Summary: The Church’s song is two millennia old and is deserving of use and respect
May 18, 2009
When we listen to the Gospel of Luke and the Acts, and to the Gospel of John as well, we get the impression that the Holy Spirit was more active in the early Church than today. Paul was forbidden by the Spirit–probably warned by a prophetic utterance–not to preach in Asia, and not to go to Bithynia. Then in vision, he was begged to come to Macedonia and help the people there. The Spirit opened Lydia’s heart to hear the Word, and by the power of the Spirit Paul cast out the soothsaying spirit from the slave girl, who was liberated from her bondage. John tells us that the Spirit of Truth will counsel and console His disciples so they may bear witness to the Truth. But that Spirit was not active just in the sweet, sweet bye and bye, but is also powerful in the nitty gritty now and now. The Spirit is alive in the Church, yes, even in the institutional Church, and is present in power. Just look at the effect Pope Benedict recently had in the Holy Land, by exercising his charism of leadership and prophecy.
In this great letter on the Liturgy, he turned to liturgical song, and quotes Augustine: the new man sings a new song. Singing is an expression of joy and . . .an expression of love. Benedict points to the two thousand year history of music and song, a rich patrimony of faith and love. He insists that the heritage must not be lost, and that when liturgy is concerned, one song is definitely not as good as another. He tells us to avoid generic improvisation and the introduction of musical genres which fail to respect the meaning of the liturgy. He insists that song should be well integrated into the overall celebration, and that everything, texts, music, execution–ought to correspond to the meaning of the mystery being celebrated, the structure of the rite and the liturgical seasons. And he reiterates the Council’s command and the Synod’s request that Gregorian chant be suitably esteemed and employed as the chant proper to the Roman liturgy.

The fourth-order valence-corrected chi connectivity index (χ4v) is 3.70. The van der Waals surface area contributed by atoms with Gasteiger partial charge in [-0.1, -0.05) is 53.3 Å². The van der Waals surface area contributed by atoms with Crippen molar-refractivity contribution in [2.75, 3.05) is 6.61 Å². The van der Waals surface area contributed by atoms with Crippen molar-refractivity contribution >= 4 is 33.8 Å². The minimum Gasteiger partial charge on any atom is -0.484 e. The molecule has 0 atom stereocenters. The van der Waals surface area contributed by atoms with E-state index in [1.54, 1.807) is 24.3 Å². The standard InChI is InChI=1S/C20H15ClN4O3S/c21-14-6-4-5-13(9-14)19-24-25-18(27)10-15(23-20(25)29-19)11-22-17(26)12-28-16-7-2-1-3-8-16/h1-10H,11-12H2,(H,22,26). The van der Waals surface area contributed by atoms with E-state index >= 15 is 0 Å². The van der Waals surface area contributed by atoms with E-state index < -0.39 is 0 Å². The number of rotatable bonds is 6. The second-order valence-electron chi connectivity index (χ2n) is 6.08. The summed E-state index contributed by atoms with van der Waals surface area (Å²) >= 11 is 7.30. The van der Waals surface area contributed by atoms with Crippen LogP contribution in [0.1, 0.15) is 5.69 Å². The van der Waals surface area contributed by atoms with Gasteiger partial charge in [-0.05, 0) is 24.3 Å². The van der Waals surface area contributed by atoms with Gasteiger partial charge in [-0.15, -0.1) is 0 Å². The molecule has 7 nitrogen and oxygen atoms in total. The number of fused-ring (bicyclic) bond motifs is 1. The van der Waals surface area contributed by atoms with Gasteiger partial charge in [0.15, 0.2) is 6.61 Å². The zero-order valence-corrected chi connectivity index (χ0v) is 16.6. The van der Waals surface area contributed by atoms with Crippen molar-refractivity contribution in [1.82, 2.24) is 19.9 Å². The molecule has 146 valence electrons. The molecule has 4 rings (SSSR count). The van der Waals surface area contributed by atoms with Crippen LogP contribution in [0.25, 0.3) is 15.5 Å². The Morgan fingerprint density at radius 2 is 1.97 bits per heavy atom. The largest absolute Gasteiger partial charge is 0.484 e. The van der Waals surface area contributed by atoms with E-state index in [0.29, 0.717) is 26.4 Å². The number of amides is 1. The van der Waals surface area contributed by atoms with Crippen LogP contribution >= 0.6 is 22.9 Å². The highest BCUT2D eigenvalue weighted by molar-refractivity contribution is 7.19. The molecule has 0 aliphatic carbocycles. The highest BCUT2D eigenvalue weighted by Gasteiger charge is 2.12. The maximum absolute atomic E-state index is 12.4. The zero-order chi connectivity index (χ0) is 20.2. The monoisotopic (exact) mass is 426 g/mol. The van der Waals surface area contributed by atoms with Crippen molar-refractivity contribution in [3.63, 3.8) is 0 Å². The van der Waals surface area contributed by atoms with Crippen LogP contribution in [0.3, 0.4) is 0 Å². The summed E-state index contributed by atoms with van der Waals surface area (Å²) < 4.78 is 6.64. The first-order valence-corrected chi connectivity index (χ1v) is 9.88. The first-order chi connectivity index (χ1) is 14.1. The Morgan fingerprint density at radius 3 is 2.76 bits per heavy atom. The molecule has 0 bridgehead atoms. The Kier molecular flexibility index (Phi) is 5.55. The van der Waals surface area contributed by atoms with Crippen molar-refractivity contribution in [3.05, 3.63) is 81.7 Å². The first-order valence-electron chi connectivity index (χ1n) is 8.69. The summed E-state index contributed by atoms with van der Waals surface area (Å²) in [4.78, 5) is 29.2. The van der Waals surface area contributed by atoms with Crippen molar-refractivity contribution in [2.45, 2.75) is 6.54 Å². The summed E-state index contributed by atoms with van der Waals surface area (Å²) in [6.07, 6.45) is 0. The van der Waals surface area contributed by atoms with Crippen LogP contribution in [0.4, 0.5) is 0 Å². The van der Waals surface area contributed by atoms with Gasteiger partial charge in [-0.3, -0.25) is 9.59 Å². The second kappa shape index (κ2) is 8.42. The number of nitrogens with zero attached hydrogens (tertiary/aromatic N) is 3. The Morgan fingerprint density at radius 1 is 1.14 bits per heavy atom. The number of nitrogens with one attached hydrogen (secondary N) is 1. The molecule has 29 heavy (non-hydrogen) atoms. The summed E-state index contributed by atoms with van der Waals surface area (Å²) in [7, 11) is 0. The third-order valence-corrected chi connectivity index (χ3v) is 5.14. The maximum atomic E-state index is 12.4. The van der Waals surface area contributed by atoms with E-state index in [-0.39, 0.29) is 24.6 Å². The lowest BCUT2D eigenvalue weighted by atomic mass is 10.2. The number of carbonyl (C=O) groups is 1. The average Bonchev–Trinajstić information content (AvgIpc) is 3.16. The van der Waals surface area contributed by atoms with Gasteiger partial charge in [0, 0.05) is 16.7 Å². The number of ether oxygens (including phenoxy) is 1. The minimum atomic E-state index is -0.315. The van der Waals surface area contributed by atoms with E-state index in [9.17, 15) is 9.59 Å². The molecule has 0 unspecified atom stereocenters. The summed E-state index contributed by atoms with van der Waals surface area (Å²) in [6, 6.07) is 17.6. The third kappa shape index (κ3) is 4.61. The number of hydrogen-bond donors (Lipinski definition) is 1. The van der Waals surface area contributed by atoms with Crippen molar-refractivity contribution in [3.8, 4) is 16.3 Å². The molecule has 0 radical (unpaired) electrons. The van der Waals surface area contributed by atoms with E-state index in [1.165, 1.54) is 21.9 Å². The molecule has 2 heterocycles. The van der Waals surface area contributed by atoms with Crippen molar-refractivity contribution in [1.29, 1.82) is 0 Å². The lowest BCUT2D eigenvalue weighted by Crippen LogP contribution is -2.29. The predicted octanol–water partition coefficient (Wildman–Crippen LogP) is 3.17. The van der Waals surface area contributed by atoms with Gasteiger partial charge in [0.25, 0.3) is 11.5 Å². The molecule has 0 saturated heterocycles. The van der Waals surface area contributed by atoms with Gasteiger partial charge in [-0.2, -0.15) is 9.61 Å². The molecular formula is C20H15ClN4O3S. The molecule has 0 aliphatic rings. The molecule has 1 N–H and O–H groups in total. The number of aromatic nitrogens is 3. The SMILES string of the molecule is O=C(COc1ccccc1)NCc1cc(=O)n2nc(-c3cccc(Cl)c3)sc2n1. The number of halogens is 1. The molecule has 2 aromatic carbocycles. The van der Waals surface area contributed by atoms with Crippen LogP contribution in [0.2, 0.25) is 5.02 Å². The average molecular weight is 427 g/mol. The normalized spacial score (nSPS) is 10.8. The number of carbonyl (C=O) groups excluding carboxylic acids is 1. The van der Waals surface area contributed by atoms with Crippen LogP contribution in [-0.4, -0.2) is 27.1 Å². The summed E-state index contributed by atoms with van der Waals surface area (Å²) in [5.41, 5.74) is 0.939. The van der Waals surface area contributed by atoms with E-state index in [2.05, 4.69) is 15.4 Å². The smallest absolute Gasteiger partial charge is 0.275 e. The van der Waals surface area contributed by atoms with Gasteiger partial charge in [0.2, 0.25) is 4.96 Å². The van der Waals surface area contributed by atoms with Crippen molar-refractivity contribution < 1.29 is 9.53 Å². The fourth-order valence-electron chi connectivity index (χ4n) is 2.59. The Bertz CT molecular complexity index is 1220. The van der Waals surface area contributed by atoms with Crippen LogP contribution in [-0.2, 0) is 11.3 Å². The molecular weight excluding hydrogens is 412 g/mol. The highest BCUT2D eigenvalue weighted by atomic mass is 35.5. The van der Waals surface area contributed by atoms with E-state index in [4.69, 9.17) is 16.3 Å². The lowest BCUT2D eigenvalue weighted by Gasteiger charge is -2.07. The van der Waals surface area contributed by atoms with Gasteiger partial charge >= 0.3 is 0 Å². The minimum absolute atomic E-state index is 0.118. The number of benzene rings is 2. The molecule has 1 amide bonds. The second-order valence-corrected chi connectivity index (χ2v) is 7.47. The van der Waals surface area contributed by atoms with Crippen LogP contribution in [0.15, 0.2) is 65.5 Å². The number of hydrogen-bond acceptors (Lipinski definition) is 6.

Because the Holy Father says no more here about music, for a couple of homilies beginning next week I’ll be turning to an earlier work of his, The Spirit of the Liturgy. I believe that if we listen to what he says about Logos and music, we may gain valuable and practical insights into our worship.